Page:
The Challenges of DE&I and Going Global
Internationally, some of these goals won't translate
When it comes to going global, it's well-known that American associations make a lot of U.S.-centric mistakes. They possess ideas about membership, meetings, partnerships, marketing and more that make perfect sense in America but may not apply in different countries and regions. And as diversity, equity and inclusion (DE&I) becomes a norm in organizations, it may become another source of potential friction, said Francisco Gomez, CEO of the global consultancy Factum Global.
"For the past few years, associations have been very intentional around DE&I," he said. "But we are beginning to hear some horror stories about organizations where their members, even their board members, are expressing discomfort with the amount of attention given to these issues."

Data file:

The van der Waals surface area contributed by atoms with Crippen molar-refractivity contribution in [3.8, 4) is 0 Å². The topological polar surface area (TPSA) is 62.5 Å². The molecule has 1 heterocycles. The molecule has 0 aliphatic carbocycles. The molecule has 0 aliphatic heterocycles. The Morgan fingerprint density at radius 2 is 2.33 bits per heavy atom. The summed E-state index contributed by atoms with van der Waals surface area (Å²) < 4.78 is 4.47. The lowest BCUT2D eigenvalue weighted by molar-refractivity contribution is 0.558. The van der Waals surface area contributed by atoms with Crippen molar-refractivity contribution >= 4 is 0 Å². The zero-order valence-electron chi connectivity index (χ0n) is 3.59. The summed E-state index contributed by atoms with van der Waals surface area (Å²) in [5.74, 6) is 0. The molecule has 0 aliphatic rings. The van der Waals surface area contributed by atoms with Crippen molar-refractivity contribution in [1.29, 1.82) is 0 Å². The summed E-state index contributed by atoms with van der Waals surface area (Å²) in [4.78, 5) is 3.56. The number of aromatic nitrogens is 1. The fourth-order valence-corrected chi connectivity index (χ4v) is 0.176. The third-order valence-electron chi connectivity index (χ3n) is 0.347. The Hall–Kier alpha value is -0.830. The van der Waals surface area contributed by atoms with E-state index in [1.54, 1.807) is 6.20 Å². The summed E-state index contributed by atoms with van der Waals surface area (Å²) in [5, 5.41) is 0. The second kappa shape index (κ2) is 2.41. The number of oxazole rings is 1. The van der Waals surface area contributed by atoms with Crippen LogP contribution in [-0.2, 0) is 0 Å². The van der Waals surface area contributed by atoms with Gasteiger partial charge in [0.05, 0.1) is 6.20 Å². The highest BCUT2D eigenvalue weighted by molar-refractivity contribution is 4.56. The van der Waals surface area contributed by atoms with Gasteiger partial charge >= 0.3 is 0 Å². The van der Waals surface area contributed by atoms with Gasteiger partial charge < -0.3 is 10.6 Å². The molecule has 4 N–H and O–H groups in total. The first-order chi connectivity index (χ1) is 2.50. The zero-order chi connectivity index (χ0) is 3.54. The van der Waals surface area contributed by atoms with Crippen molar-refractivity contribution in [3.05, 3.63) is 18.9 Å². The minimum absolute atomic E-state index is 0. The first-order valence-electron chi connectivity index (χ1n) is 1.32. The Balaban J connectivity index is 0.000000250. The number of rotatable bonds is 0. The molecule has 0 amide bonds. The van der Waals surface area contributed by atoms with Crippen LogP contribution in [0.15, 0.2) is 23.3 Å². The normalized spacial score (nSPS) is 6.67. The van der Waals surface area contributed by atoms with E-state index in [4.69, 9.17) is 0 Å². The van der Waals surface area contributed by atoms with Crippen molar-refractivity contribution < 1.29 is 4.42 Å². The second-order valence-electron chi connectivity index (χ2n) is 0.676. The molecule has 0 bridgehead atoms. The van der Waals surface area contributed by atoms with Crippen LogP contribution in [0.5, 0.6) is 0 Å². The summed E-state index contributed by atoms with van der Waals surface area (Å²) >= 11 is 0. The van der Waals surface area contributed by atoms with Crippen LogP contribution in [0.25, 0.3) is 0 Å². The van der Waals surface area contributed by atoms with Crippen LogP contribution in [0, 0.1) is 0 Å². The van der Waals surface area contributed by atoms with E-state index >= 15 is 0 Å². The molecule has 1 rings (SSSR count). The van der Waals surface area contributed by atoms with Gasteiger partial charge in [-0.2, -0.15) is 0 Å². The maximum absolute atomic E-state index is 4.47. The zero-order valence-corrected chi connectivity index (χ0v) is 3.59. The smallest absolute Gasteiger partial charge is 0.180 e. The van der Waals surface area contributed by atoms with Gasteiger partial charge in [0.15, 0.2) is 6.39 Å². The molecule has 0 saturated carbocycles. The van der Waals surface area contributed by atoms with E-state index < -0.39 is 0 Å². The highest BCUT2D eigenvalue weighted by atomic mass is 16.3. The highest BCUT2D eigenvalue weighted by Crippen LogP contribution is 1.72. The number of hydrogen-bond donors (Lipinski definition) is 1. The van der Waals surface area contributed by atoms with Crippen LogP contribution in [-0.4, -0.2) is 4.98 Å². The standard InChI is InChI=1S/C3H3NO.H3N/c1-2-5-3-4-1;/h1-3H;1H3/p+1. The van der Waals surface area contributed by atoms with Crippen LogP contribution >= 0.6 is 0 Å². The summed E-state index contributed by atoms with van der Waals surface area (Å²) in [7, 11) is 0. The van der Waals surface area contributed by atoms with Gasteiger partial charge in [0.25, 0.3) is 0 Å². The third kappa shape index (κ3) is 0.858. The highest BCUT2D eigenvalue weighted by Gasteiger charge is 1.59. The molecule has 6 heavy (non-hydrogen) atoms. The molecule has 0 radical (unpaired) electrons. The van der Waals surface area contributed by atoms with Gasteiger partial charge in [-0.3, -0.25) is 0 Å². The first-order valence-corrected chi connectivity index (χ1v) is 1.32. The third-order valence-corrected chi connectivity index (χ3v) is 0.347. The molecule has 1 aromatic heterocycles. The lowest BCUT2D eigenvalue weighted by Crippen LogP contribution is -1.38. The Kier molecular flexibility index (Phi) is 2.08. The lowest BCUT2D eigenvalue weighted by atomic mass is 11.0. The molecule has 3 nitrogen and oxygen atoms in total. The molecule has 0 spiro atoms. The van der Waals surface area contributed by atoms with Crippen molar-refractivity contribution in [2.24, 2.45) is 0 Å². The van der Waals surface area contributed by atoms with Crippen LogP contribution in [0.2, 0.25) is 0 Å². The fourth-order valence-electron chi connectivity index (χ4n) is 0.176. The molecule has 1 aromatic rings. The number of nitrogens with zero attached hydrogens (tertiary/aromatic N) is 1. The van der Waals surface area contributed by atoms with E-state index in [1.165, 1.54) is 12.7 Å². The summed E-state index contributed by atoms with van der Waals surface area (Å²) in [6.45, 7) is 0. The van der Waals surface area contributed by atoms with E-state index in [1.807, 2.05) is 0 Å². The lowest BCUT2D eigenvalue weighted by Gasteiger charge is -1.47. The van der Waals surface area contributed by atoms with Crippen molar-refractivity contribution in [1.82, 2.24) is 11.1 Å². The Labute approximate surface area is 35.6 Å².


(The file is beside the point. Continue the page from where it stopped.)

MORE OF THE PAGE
To be clear: Gomez isn’t saying that people outside the U.S. dispute DE&I’s core principles, or that U.S. organizations should compromise their DE&I efforts. The issue, he said, is a matter of misapplication of some DE&I principles. For instance, Gomez said, the term Latinx is intended to be inclusive within the United States, but in Latin American countries might be found confusing and alienating. And U.S.-focused discussions around racial bias don’t necessarily apply elsewhere.
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